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The authors declare that there are no competing interests.
Conception and design: KJ and RM. Inquiry group process: KJ, RM and co-researchers. Further analysis of data: KJ. Interpretation of data: KJ and RM. Final approval of the article: KJ and RM. Both authors read and approved the final manuscript.
Despite extensive evidence on the magnitude of intimate partner violence (IPV) as a public health problem worldwide, insubstantial progress has been made in the development and implementation of sufficiently comprehensive health services. This study aimed to implement, evaluate and adapt a published protocol for the screening and management of IPV and to recommend a model of care that could be taken to scale in our underdeveloped South African primary health care system.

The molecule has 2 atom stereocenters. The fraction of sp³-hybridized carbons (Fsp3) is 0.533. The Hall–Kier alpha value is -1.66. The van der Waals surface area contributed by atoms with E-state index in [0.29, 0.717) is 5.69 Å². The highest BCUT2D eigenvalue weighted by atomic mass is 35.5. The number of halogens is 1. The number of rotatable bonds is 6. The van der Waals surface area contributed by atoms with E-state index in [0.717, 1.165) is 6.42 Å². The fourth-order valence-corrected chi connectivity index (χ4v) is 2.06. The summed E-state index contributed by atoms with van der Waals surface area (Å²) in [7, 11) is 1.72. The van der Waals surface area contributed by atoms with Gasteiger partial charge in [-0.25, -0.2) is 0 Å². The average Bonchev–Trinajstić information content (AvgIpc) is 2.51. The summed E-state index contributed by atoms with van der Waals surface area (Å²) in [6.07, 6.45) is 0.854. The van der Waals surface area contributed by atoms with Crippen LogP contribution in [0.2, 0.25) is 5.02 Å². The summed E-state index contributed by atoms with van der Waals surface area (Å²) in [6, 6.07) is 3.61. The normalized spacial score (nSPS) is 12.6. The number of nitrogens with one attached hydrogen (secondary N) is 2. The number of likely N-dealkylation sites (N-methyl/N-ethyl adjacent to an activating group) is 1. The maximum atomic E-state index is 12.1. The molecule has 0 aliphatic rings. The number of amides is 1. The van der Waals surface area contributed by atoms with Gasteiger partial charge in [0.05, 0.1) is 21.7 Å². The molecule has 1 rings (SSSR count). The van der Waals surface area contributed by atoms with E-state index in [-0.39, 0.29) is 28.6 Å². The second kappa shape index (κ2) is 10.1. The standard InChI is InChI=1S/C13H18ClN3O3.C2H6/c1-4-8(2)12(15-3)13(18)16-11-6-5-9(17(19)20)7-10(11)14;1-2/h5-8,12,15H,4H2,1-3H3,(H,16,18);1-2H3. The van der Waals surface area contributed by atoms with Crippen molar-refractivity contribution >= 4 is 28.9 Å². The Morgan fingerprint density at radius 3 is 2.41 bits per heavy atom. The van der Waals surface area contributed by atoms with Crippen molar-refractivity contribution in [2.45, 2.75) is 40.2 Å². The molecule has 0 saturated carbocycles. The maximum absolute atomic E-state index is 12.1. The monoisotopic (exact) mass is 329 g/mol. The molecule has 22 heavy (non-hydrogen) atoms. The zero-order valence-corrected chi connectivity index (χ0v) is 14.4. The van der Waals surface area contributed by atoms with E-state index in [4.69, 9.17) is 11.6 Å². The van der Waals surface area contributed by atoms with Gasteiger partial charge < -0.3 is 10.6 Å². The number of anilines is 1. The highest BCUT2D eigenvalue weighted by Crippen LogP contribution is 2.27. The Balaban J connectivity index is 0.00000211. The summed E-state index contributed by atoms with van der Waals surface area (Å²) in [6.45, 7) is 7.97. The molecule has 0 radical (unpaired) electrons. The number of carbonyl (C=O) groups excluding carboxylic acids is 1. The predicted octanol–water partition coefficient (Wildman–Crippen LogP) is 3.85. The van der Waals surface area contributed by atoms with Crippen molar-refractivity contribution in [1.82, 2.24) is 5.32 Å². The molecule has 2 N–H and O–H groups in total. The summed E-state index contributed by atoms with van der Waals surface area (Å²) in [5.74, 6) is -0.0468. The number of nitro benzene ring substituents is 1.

Professional action research utilised a co-operative inquiry group that consisted of four nurses, one doctor and a qualitative researcher. The inquiry group implemented the protocol in two urban and three rural primary care facilities. Over a period of 14 months the group reflected on their experience, modified the protocol and developed recommendations on a practical but comprehensive model of care.
The original protocol had to be adapted in terms of its expectations of the primary care providers, overly forensic orientation, lack of depth in terms of mental health, validity of the danger assessment and safety planning process, and need for ongoing empowerment and support. A three-tier model resulted: case finding and clinical care provision by primary care providers; psychological, social and legal assistance by ‘IPV champions’ followed by a group empowerment process; and then ongoing community-based support groups.
The inquiry process led to a model of comprehensive and intersectoral care that is integrated at the facility level and which is now being piloted in the Western Cape, South Africa.